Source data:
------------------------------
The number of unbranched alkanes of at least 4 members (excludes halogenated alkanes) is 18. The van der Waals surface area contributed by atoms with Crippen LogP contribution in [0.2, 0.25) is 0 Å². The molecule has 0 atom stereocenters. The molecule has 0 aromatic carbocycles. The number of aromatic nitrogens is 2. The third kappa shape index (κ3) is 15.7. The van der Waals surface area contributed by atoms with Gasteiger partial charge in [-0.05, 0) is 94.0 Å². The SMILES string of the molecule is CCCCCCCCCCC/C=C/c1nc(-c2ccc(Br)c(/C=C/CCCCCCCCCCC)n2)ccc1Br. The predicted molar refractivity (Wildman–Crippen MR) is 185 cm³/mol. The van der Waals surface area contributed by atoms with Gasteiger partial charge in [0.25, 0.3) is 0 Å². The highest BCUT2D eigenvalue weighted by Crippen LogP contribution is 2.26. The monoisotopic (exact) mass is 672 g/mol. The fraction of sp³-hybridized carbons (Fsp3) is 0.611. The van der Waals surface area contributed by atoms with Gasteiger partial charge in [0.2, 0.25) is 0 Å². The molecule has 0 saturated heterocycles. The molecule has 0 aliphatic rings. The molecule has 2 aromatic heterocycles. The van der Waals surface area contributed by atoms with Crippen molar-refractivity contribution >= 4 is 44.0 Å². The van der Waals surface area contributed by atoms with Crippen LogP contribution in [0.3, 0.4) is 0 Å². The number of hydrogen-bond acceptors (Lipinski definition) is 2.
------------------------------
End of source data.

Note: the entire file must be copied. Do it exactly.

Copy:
The number of unbranched alkanes of at least 4 members (excludes halogenated alkanes) is 18. The van der Waals surface area contributed by atoms with Crippen LogP contribution in [0.2, 0.25) is 0 Å². The molecule has 0 atom stereocenters. The molecule has 0 aromatic carbocycles. The number of aromatic nitrogens is 2. The third kappa shape index (κ3) is 15.7. The van der Waals surface area contributed by atoms with Gasteiger partial charge in [-0.05, 0) is 94.0 Å². The SMILES string of the molecule is CCCCCCCCCCC/C=C/c1nc(-c2ccc(Br)c(/C=C/CCCCCCCCCCC)n2)ccc1Br. The predicted molar refractivity (Wildman–Crippen MR) is 185 cm³/mol. The van der Waals surface area contributed by atoms with Gasteiger partial charge in [0.25, 0.3) is 0 Å². The highest BCUT2D eigenvalue weighted by Crippen LogP contribution is 2.26. The monoisotopic (exact) mass is 672 g/mol. The fraction of sp³-hybridized carbons (Fsp3) is 0.611. The van der Waals surface area contributed by atoms with Gasteiger partial charge in [0.2, 0.25) is 0 Å². The molecule has 0 saturated heterocycles. The molecule has 0 aliphatic rings. The molecule has 2 aromatic heterocycles. The van der Waals surface area contributed by atoms with Crippen molar-refractivity contribution >= 4 is 44.0 Å². The van der Waals surface area contributed by atoms with Crippen LogP contribution in [0.3, 0.4) is 0 Å². The number of hydrogen-bond acceptors (Lipinski definition) is 2.